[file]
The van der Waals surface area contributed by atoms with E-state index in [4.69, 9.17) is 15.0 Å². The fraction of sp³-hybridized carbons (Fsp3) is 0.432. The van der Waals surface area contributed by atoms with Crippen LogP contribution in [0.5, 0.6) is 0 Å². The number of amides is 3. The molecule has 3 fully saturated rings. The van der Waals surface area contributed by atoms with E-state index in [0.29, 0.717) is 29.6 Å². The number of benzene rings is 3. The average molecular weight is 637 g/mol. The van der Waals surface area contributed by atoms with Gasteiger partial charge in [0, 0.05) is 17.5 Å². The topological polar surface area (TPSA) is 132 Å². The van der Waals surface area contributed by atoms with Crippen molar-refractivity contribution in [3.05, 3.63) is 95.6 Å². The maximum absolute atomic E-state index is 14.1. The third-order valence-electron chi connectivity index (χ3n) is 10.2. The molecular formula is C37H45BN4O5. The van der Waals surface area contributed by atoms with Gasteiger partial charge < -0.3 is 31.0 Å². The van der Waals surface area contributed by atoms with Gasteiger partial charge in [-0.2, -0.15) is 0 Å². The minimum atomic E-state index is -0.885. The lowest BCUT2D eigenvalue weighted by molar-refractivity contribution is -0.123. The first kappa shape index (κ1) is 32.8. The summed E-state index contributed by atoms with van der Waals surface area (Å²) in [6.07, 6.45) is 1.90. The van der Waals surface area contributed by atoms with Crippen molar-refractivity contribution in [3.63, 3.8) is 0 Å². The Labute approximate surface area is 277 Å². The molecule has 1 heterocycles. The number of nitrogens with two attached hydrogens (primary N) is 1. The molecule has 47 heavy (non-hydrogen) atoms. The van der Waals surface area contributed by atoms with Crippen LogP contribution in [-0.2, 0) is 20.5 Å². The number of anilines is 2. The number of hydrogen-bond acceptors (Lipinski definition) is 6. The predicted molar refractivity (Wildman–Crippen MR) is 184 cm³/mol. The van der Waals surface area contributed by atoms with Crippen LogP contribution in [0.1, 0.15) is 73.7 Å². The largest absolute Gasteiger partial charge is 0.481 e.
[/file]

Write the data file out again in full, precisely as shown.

The van der Waals surface area contributed by atoms with E-state index in [4.69, 9.17) is 15.0 Å². The fraction of sp³-hybridized carbons (Fsp3) is 0.432. The van der Waals surface area contributed by atoms with Crippen LogP contribution in [0.5, 0.6) is 0 Å². The number of amides is 3. The molecule has 3 fully saturated rings. The van der Waals surface area contributed by atoms with E-state index in [0.29, 0.717) is 29.6 Å². The number of benzene rings is 3. The average molecular weight is 637 g/mol. The van der Waals surface area contributed by atoms with Gasteiger partial charge in [0, 0.05) is 17.5 Å². The topological polar surface area (TPSA) is 132 Å². The van der Waals surface area contributed by atoms with Crippen molar-refractivity contribution in [3.05, 3.63) is 95.6 Å². The maximum absolute atomic E-state index is 14.1. The third-order valence-electron chi connectivity index (χ3n) is 10.2. The molecular formula is C37H45BN4O5. The van der Waals surface area contributed by atoms with Gasteiger partial charge < -0.3 is 31.0 Å². The van der Waals surface area contributed by atoms with Gasteiger partial charge in [-0.2, -0.15) is 0 Å². The minimum atomic E-state index is -0.885. The lowest BCUT2D eigenvalue weighted by molar-refractivity contribution is -0.123. The first kappa shape index (κ1) is 32.8. The summed E-state index contributed by atoms with van der Waals surface area (Å²) in [6.07, 6.45) is 1.90. The van der Waals surface area contributed by atoms with Crippen molar-refractivity contribution in [3.63, 3.8) is 0 Å². The Labute approximate surface area is 277 Å². The molecule has 1 heterocycles. The number of nitrogens with two attached hydrogens (primary N) is 1. The molecule has 47 heavy (non-hydrogen) atoms. The van der Waals surface area contributed by atoms with Crippen LogP contribution in [-0.2, 0) is 20.5 Å². The number of anilines is 2. The number of hydrogen-bond acceptors (Lipinski definition) is 6. The predicted molar refractivity (Wildman–Crippen MR) is 184 cm³/mol. The van der Waals surface area contributed by atoms with Crippen LogP contribution in [0.1, 0.15) is 73.7 Å². The largest absolute Gasteiger partial charge is 0.481 e.